Members of the Puyallup School Board are strategizing over when – or if – they will ask voters one more time this year for approval of a bond measure.
The school district's Feb. 12 bid for a $279.6 million bond package was defeated when it won just more than 55 percent of the vote, failing to reach the 60-percent threshold needed to pass bonds.
Board members met Monday night to discuss whether they should ask voters once again for money to replace and expand several schools, bring technology up to speed at all schools and reduce the need for portable classrooms.
They will meet again Friday, possibly to decide on a second bond vote.
The next chance to hold an election is April 23. In that case, the board would have until March 8 to submit a resolution to county elections officials.
“I’m not sure we can get the message to voters in a couple of months,” said board member Dane Looker.
Remaining election dates this year are Aug. 6 and Nov. 5.
Both offer limitations, in the eyes of district officials. They believe it would be difficult to muster a big enough turnout to meet bond election requirements in August, when many voters take vacations. And running it in November would mean placing it on the same ballot as two school board races, as well as other general election candidates – campaigns that might make it hard for the bond message to be heard.
The next option would mean waiting until February 2014. That is when the district will also ask voters to approve its expiring operations levy, which covers about a quarter of the district budget.
Board President Chris Ihrig said one reason to press for bond passage is to rectify what he sees as “inequity throughout the district.”
Some schools receive generous donations from their PTAs that allow them to purchase new technology for students, he said, while others make do with aging computers and software.
But board member Pat Donovan said he’s not sure voters see the need for a bond. He contrasted the current mood with that of 2004, when community members packed board meetings to plead for new schools. That was the last time a school construction bond was approved in Puyallup.
“I’m not sure our community is feeling the pain, the urgency,” he said. “The community thinks everything is going well.”
Donovan pointed out that it would be an added expense for the school district to call for a second election. But he said he might be interested in looking at a smaller capital levy. Capital levies, which run for shorter terms than bonds, require only a simple majority to pass.
Looker said it’s been a long time since most voters have been in a classroom. He said he understands how technology enhances learning because his wife is a teacher. But he’s not sure everyone knows the importance.
Board members also asked for citizen comments Monday.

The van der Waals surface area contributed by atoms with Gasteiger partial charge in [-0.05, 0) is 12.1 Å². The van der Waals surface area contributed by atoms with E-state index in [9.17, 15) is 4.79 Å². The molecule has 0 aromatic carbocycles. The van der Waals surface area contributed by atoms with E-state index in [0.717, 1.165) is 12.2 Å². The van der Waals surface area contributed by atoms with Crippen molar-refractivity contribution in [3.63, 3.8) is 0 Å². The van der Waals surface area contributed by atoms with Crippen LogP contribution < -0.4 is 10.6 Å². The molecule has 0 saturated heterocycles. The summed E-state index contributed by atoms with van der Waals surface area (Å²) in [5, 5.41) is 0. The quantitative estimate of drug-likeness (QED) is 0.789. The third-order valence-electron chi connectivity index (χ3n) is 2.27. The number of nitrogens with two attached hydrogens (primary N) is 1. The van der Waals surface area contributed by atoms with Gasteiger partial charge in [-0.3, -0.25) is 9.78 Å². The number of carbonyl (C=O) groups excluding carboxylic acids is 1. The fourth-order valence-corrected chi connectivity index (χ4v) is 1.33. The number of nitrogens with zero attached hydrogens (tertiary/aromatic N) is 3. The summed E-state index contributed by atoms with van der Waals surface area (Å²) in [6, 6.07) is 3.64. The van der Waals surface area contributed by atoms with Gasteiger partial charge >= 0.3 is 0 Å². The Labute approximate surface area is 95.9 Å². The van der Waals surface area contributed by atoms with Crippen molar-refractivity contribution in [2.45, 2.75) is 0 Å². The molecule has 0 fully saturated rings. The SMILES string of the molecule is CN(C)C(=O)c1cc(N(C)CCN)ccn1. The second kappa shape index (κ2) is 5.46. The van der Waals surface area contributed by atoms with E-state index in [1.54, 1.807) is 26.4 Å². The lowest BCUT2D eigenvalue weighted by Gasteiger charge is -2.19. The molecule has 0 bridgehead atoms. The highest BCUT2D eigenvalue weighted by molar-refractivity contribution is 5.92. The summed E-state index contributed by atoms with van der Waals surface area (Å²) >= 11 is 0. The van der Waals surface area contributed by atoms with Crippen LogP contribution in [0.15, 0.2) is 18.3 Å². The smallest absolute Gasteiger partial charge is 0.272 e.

Barb Frye, a retired Puyallup teacher, was dismayed at the defeat.
“Seattle voted for their children. Tacoma voted for their children. What is going on with Puyallup?” she asked. “We have to come together and find a way to make it work for our kids.”
Former board member Cindy Poysnick, who also served on the district’s bond advisory committee, said the bond proposal was a good one.
“This bond package was everything on the ‘no-longer-can wait’ list,” she said.
But she criticized the campaign itself. She said organizers did not involve enough members of community groups, booster clubs, service clubs, businesses and other grass-roots leaders.
Poysnick urged the board to run the bond again, with a “real citizens committee.”
“If you ask, they will come,” she said.
Board member Greg Heath, who chaired the bond campaign, said most registered voters did not bother voting, and too many would-be ‘Yes’ voters were no-shows.
“We are going backwards,” he said. He’s worried about the district’s dwindling capital fund savings, which the district estimates at about $10 million.
Puyallup’s Feb. 12 bond proposal sought added capacity at three high schools, a new elementary school in the growing southwest part of the district and replacement or expansion of three other elementary schools.
The bond would have eliminated the need for roughly a third of the district’s 220 portable classrooms, where about 20 percent of Puyallup’s students spend at least some of each school day.
Chief Operations Officer Rudy Fyles said the district is running out of portable options, due to site sizes, utility requirements and other factors.
PUYALLUP SCHOOL BOARD
What: Special meeting and study session
When: 9 a.m. Friday
Where: District Education Service Center, 302 Second St. S.E., Puyallup
What for: Board members may decide whether and when to place another bond measure before voters. They will also study preliminary figures for the districts operating budget.